Intercept Corporation, a privately held corporation headquartered in Fargo, ND, has pleaded guilty in Philadelphia federal court to operating an illegal money transmittal business tied to payday loans that led to recentconvictions.
Intercept was a third party payment processor which processed electronic funds transfers for its clients through the Automated Clearing House (“ACH”) system, an electronic payments network that processed financial transactions without using paper checks.
Among Intercept’s clients were numerous business entities offering high-interest-rate “payday loans.”
Payday loans are effectively illegal in more than a dozen states, including Pennsylvania, and are highly regulated in many other states, such as Delaware.
Among the payday loan companies that employed Intercept were payday companies owned, operated, controlled, and financed by Charles M. Hallinan (recently convicted of illegal payday lending by a federal jury in the Eastern District of Pennsylvania), Scott Tucker (recently convicted of illegal payday lending by a federal jury in the Southern District of New York) and Adrian Rubin (who pleaded guilty to illegal payday lending in the Eastern District of Pennsylvania).
Delaware attorney Wheeler Neff was also convicted in a case related to Hallinan’s enterprises.
No later than May 2008, Intercept was made specifically aware that one of Intercept’s payday lending clients made a payday loan in violation of Connecticut law. Subsequently, in June 2009, Intercept was again notified that one of its payday lending clients made an illegal payday loan, but this time, the loan was in violation of California law. In 2012, Intercept was instructed by its bank to stop processing payments for payday lending companies for loans made to borrowers in states where such loans were prohibited or restricted.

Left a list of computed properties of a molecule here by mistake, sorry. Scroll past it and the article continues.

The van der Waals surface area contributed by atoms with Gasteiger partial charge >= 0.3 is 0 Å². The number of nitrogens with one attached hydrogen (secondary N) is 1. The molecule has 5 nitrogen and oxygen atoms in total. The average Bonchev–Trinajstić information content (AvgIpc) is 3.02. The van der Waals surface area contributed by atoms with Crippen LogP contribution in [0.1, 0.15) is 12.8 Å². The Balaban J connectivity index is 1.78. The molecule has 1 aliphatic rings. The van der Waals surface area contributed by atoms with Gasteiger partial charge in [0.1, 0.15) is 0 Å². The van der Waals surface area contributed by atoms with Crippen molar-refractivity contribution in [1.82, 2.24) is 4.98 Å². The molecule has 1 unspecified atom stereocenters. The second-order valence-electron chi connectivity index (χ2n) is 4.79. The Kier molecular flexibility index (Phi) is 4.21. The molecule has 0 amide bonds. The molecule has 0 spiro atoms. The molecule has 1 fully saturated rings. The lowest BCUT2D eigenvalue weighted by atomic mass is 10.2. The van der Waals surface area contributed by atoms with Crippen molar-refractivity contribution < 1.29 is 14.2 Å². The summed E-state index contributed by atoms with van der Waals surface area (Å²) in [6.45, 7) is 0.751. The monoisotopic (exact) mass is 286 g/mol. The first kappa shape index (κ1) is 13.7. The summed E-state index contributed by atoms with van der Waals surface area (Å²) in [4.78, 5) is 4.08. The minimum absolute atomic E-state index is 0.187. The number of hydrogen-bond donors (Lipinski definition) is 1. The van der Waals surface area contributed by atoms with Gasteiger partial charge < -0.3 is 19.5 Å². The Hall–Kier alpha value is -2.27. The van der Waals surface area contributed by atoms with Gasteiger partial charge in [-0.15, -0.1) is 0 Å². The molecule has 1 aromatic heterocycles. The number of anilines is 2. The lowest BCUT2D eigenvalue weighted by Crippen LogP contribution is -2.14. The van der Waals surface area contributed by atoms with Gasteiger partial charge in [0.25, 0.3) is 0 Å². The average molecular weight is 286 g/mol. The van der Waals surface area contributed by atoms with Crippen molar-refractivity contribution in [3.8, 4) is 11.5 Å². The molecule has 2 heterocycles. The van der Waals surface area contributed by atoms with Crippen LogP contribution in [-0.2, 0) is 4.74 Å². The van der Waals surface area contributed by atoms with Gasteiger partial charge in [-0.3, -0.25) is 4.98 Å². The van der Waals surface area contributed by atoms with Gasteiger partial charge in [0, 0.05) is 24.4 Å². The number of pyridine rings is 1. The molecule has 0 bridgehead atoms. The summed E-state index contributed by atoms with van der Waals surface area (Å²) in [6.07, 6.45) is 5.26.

And in August 2012, a payday lending client specifically notified Intercept’s leadership that payday loans were being made in states that outlawed payday lending, including in Pennsylvania.
Yet Intercept continued working with payday lending operations for its clients in states that outlawed and/or regulated payday loans until at least August 2013, prosecutors stated.
In total, Intercept processed hundreds of millions of dollars of payments for its payday lending company clients, and earned millions of dollars in profits, as a result of assisting payday lenders in making illegal loans and collecting unlawful debt, according to prosecutors.
Intercept must pay a forfeiture to the United States in the amount of all funds involved in or traceable to the charged offense (and no less than $500,000), a potential corporate fine of up to $500,000, and a $400 corporate assessment.
The use of ACH transfers has drained accounts of many payday loan users with interest rates running into the hundreds. One case in Delaware led to a Chancery Court decision that went against the payday lender.
Later, legislators approved curbs on payday loans in Delaware that led to the departure of some lenders.
The Pennsylvania case was investigated by the Federal Bureau of Investigation, the Internal Revenue Service, and the U.S. Postal Inspection Service.